Diolinoir is a modern Swiss grape developed to be more disease resistance. It was “invented” if that’s the correct word, in Pully (Canton Vaud) in 1970 and is a cross between the Diolly and Pinot Noir varieties (pollen from Pinot Noir fertilizing Diolly plants in case you’re interested).
A lot of the Diolinoir grown in Switzerland is used for assemblage wines as it blends very well, but you can find it sold is as a varietal as well. Diolinoir typically has a deep red colour and powerful nose. It has fairly light tannins and is said to age well.
The first Diolinoir I tried was a 2009 Magie Noir Diolinor from the village of Signy in Vaud, just above Nyon (CHF24.50 in a shop (L’Horloge) in Nyon, CHF16 direct from the producer, Domaine du Capitole).
I wasn’t in Switzerland in 2009, but it must have been an extremely sunny year. The label picture on the vineyard’s website shows that the 2008 vintage was a hearty 13.5%, however the 2009 vintage that I tried was a staggering 14.8%! This high alcohol content meant that the wine had some of the most amazing legs that I have ever seen, they hung forever.
With the wine in a glass the colour reminded me of a Malbec; it was so dark that I could barely see through it. It had a deep berry fruit nose with hints of wood and pear. In the mouth it was soft with very little acidity. You would never have guessed the percentage from the taste, it was very short and there was no tang of alcohol at all.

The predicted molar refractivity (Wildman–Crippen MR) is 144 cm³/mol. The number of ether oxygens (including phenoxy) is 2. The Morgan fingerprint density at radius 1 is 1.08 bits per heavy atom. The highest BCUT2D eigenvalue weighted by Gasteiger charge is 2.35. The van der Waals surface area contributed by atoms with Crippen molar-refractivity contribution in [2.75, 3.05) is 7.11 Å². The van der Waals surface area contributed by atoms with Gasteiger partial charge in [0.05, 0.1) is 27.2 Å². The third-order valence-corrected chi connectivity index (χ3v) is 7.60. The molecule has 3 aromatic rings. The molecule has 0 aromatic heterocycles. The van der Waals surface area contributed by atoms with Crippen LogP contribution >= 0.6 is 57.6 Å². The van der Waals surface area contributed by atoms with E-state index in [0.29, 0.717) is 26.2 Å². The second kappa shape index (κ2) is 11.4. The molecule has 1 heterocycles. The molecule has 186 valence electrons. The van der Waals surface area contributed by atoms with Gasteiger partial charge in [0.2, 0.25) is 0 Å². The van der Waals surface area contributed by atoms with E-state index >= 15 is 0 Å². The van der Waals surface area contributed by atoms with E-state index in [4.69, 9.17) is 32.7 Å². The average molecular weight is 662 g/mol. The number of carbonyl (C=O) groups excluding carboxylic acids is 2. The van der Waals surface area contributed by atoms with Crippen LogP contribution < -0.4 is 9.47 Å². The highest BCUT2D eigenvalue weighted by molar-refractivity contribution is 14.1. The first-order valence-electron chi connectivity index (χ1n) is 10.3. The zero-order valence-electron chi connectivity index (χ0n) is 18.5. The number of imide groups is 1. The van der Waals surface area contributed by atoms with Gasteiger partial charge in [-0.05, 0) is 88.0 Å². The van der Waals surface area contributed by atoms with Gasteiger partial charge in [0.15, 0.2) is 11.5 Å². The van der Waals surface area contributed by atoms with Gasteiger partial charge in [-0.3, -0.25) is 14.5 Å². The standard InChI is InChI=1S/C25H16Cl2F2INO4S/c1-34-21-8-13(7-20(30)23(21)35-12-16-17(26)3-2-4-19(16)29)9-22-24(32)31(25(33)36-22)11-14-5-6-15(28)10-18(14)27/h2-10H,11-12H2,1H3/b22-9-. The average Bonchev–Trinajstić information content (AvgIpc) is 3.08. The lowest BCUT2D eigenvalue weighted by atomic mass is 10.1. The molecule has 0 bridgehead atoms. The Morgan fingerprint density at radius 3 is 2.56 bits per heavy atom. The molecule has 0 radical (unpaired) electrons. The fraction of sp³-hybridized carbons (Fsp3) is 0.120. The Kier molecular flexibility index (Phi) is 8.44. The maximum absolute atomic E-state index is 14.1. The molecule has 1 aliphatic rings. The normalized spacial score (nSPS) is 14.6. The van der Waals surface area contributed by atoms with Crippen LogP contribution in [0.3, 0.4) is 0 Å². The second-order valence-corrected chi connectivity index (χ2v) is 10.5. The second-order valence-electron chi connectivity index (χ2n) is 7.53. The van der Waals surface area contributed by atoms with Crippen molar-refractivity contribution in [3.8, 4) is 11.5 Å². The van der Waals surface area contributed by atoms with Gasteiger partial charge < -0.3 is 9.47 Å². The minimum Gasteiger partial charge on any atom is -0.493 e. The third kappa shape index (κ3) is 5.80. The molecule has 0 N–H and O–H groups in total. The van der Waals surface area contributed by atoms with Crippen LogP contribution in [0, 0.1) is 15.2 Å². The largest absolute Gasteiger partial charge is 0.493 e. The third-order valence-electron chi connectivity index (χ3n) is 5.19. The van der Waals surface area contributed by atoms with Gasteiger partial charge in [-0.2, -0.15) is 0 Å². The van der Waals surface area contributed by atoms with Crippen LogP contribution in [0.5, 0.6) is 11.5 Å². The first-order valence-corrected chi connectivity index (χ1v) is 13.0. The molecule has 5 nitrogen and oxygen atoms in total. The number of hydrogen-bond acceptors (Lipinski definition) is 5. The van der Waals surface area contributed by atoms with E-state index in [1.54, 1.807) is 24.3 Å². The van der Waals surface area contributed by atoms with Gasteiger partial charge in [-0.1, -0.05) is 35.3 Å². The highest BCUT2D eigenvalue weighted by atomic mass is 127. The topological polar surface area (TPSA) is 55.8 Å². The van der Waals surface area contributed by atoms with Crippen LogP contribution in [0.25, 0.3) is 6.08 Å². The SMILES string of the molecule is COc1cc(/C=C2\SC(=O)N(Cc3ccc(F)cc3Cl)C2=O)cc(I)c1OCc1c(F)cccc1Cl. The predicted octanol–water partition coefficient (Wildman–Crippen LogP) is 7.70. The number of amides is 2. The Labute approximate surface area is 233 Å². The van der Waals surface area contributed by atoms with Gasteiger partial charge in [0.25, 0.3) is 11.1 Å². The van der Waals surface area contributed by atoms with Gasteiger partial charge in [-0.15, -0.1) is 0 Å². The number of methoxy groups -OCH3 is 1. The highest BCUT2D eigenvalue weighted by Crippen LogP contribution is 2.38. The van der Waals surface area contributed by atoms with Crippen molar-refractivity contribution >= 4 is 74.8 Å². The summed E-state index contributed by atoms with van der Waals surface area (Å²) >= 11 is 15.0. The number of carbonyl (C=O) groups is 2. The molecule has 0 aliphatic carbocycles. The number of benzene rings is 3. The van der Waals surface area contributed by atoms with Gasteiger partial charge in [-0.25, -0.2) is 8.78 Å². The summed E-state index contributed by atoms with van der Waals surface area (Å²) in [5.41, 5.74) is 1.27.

Instead it was pleasant and bright with a hint of spice. Overall this was a very enjoyable wine, just a bit non-descript on the palate. I enjoyed it and would happily drink more if I had some to hand or saw it on a wine menu, however I don’t feel the need to rush back to Nyon to grab some more for my cellar.
The next Diolinoir that I tried was a 2012 vintage (13.5%) produced by Albert Biollaz based in Sion, Valais (CHF 16.90 from Wine Universe at Geneva Airport Train Station or, if you’re in the UK, £20.40 for the 2011 vintage from Nick Dobson Wines)
Not as dark as the Magie Noir, this still had a deep vivid ruby hue. This wine had such an strong aroma (a intriguing mix of fruit and earthy woodland) that I was able to notice it even when the glass was across the room from me.
Being much younger this had a lot more acidity than the Magie Noir. It was quite dry and also very short with a little hint of blackberry flavour lruking, but disappointingly, no real punch or flair to back up the power of the nose. Again I would pop this in the category of perfectly drinkable but not terrible exciting.
Overall I would say that, while it was fun to try and new grape, especially one developed so recently, I don’t think there’s much to really “sell” Diolinor from a tasting point of view. It’s a perfectly good, inoffensive quaffable red, but it lacks that certain something that makes a wine truly special (or at least these two wines did). For both I felt that they smelt must more interesting than they tasted. That said, not every wine has to be an event. Depending on the meal or occasion, sometimes you need something reliable if a little uninteresting.